COLUMBIA — September usually means settling into a school routine. However, for the students and teachers at the Islamic School of Columbia, this month brings something extra: Ramadan. Along with the rest of the Muslim world, the faculty, staff and student body of 50 students are celebrating the Islamic holy month, which ends Oct. 2 with the feast Eid al-Fitr. The celebration commemorates when the Quran, or holy book, was revealed to the prophet Muhammad.
To begin the celebration at the school, first-year Principal Zuhnia Kozbar made each student a gift bag filled with a toy, dates and other treats.
"I asked everyone to open it at sundown," Kozbar said. "I'm not sure if everyone did. I saw some wrappers on the floor (during the day)."
During Ramadan, Muslims engage in daily fasting that lasts from sunrise to sunset. Children are not required to fast, and there is no set age for Muslims to start fasting. Little kids have to eat, Kozbar said, and they aren't used to not eating. Children who fast will do so during chunks of time throughout the day.
"It's like a training for them to feel for the poor," she said.
Fifth-grader Ferris Dweik is one of the few students at the Islamic School who is fasting this year.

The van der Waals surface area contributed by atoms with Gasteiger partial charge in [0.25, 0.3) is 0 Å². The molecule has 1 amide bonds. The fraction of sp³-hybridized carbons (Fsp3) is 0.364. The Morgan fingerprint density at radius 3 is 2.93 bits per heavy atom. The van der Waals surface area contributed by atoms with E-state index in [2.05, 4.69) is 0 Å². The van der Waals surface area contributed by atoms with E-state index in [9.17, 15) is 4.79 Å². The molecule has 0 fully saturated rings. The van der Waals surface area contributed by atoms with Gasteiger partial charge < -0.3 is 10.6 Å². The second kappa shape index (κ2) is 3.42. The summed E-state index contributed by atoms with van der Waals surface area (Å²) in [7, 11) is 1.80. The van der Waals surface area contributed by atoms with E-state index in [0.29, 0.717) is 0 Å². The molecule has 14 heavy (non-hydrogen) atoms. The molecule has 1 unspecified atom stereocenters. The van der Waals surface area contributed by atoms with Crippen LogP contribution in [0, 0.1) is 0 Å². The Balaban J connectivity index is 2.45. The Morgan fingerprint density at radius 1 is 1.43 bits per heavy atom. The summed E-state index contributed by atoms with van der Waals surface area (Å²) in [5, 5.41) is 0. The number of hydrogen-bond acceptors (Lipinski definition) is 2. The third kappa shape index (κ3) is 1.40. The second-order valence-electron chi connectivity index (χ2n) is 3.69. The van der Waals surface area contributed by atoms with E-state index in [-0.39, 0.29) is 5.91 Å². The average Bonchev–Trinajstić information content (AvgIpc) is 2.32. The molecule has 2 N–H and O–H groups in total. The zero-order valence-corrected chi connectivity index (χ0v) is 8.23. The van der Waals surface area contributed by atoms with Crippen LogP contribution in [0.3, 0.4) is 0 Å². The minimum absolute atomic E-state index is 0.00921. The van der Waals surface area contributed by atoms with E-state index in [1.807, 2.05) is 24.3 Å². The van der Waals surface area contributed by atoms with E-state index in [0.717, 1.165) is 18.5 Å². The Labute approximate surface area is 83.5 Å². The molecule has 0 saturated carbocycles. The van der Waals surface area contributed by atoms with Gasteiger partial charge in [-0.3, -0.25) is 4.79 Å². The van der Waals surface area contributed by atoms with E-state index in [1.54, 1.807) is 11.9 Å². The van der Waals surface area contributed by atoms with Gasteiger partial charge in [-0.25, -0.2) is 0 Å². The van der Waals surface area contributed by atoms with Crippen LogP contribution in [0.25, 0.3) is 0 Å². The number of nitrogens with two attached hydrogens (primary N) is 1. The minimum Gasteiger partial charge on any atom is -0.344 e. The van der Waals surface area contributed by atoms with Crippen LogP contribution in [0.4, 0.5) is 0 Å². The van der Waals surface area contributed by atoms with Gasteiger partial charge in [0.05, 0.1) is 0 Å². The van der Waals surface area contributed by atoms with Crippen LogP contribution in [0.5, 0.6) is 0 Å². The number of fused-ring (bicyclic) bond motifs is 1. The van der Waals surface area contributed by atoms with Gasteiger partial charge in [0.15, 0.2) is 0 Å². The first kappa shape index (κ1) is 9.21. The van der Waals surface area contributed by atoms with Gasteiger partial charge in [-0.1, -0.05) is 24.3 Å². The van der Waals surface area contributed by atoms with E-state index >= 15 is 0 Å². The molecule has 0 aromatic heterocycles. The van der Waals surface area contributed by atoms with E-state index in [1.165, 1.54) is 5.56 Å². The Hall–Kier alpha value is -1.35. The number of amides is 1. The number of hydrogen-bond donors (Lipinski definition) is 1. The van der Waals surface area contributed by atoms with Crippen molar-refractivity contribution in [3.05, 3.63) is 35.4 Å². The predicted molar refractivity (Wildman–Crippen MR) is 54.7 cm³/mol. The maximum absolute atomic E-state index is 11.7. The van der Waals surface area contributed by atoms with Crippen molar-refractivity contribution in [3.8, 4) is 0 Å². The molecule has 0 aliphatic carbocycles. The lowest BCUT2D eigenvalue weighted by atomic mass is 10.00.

"Fasting is kinda hard because you eat early in the morning and late at night," Dweik said. His school work, he said, isn't affected.
Teacher Imene Amor has two students who fast. She said she thinks the children who fast get used to it and that there is no difference between fasting and not fasting.
But Ramadan isn't all about fasting — Muslims use this time for personal reflection and charity. The school incorporates charity by collecting canned food and money for the Central Missouri Food Bank every Thursday. The school set a goal of 300 pounds of food and $100 for the month. Kozbar said that the school already had met part of its goal by raising $150 in one week. The students fill in a chart of what they have collected.
In Lamees Abdul-Kafi's classroom, every student takes a link from a paper chain that describes a task to accomplish at home. Students return to school the next day with a parent's signature proving the students completed the good deed. Her students also wrote a poem about Ramadan during social studies.
"Every day we do something different (to celebrate Ramadan)," Abdul-Kafi said. "They learn more about Islam. We do a lot of activities that teach them about the month. We can't copy what they do in the Muslim world but we just get them in the spirit of Ramadan."
Over the summer, the school celebrated its 10th anniversary and received accreditation from the Missouri Nonpublic School Accrediting Association. The school had been working toward accreditation for three years.
"It's just wonderful to have accreditation," Kozbar said. "We've held this dream for a very long time. It feels like we've accomplished something."
Now, the school can focus on its other dream: growth. The school is looking to expand past fifth grade but cannot do so without building onto its property or finding a new place altogether. The school is looking into both options, but there are no definite plans in either direction. Kozbar said the school also wants to remodel its computer lab and is applying for grants from businesses to help.
"It's a big project and a lot of money," she said. "Our community is mostly [university] students and they are on a limited budget."